Diamond needs polishing
JARED Polec is leaving and Chad Wingard could be following him. A major hole has opened up in the midfield at Alberton and a young gun needs to elevate his game to an elite level.
Sam Powell-Pepper is that man and, given time, he could be better than both of them.
The Power’s premiership hopes over the next decade may depend on it, as they once did for the Crows.
Mark Ricciuto in the early 1990s was not dissimilar to Powell-Pepper.
He was a man/child at just 17 years of age when Neil Kerley found him and Graham Cornes nurtured him.
He debuted for Adelaide in 1993, was an All-Australian by 1994, a premiership player by 1998, a captain by 2001 and a Brownlow Medallist in 2003.
It looks simple but it wasn’t always easy.
Robert Shaw loved him as a player, but misused him in a role as a human battering ram. Roo didn’t mind, but it wasn’t in his best interests.
He was a lad from the Riverland who thrived in the physicality of the AFL.
Roo loved it and Shaw encouraged it. West Coast defender Dean Kemp copped it and may still be recovering from that hip and shoulder. There were others. The young Roo won contested ball at will and used his powerful leg to devastating effect.
He was a star in the making but he needed some polish. Enter Malcolm Blight. Blight made him a fully fledged star with a slight, subtle tweak to his game style.
Less of the battering ram and more of the quality ball.
The words of advice were gratefully accepted and the difference in the player was immediate.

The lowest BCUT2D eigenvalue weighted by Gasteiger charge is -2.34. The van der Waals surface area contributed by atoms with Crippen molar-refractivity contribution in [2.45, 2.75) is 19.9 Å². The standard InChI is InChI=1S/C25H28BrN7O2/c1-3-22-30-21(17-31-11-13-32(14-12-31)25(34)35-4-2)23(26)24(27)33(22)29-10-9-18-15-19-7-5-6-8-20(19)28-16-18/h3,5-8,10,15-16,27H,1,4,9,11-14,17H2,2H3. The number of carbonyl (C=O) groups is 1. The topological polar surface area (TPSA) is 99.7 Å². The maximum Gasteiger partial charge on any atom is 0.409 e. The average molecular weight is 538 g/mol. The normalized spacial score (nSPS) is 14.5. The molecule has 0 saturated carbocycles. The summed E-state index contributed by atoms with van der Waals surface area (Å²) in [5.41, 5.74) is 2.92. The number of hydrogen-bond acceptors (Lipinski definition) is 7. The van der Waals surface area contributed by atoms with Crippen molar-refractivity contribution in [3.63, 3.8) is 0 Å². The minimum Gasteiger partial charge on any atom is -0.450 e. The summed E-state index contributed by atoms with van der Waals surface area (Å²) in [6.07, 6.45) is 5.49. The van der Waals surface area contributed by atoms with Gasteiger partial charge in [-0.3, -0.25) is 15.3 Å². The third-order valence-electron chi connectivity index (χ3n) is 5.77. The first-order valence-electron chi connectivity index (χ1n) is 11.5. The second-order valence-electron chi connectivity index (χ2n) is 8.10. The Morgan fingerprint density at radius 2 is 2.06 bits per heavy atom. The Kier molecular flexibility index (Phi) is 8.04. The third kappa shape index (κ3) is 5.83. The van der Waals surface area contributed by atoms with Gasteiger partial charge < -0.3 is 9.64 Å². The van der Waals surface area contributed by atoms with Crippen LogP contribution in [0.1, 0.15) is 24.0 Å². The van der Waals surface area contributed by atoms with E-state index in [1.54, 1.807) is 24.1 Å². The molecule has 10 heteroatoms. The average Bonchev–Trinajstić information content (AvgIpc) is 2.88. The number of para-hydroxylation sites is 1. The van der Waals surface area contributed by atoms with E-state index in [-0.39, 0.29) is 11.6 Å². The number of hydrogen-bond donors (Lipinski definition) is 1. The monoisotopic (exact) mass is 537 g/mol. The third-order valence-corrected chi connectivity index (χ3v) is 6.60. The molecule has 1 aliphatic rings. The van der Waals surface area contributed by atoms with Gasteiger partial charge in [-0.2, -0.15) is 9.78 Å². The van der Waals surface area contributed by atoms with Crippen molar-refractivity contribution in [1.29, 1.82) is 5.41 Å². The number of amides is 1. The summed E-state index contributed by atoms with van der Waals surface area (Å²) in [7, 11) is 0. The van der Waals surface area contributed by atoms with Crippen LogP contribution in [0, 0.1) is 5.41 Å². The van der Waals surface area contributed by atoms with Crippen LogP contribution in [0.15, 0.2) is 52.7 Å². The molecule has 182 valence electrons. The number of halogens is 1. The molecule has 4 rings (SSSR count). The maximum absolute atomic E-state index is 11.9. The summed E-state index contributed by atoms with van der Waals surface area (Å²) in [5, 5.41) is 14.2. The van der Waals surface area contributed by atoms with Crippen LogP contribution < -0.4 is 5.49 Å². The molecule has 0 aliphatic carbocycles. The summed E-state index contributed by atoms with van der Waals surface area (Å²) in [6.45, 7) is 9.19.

His 329 disposals in 1995 became 569 by 1998.
In 1998 they counted inside 50s as a statistic for the first time and Roo had 133. Dustin Martin was No. 1 in the AFL this year, 20 years later, and he had 132.
Ricciuto’s tackle count also increased 50 per cent after Blight arrived at West Lakes, and his free kicks against reduced by a similar number.
The rough diamond added polish and poise to his power game and eight All-Australian selections later, he is truly a great of the AFL.
Blight deserves some credit for that too.
Powell-Pepper must take a similar course for the Power.
There is much of the old Mark Ricciuto about this young man. He has proven to be a good player but, like Roo, he now must become a great one.
Someone needs to whisper in his ear and inspire a tweak to his game to allow the youngster to blossom — and assistant coach Michael Voss must be that man.
Powell-Pepper, 20, loves the physicality of the game, but he doesn’t need to go looking for it any more.
He must adjust his thought process and focus on possession and penetration ahead of physical punishment.
He also handballs too much.
His 137 kicks and 168 handballs in 2018 must become 300 kicks and 250 handballs in 2019.
More ball but slightly different use. He needs to learn the art of the 1-2 handball. Give it and get it back. Get some ball outside to complement his inside numbers and keep the opposition guessing.
He also needs to win more ball at stoppages and more forward of centre. It will increase his inside 50 numbers and his impact on the scoreboard.
With maturity and composure, his efficiency will improve. In 2018 it was an acceptable 64 per cent but it must be closer to 68-70 per cent. Slight tweaks can lead to big improvements.
Former Power great Kane Cornes made a similar improvement at exactly the same age.
As a 20-year-old in 2003, Cornes had 281 disposals for the season. A year later, in Port’s premiership season, that jumped to 499.
Powell-Pepper must make similar adjustments to improve in 2019. If he gets better, the Power will too.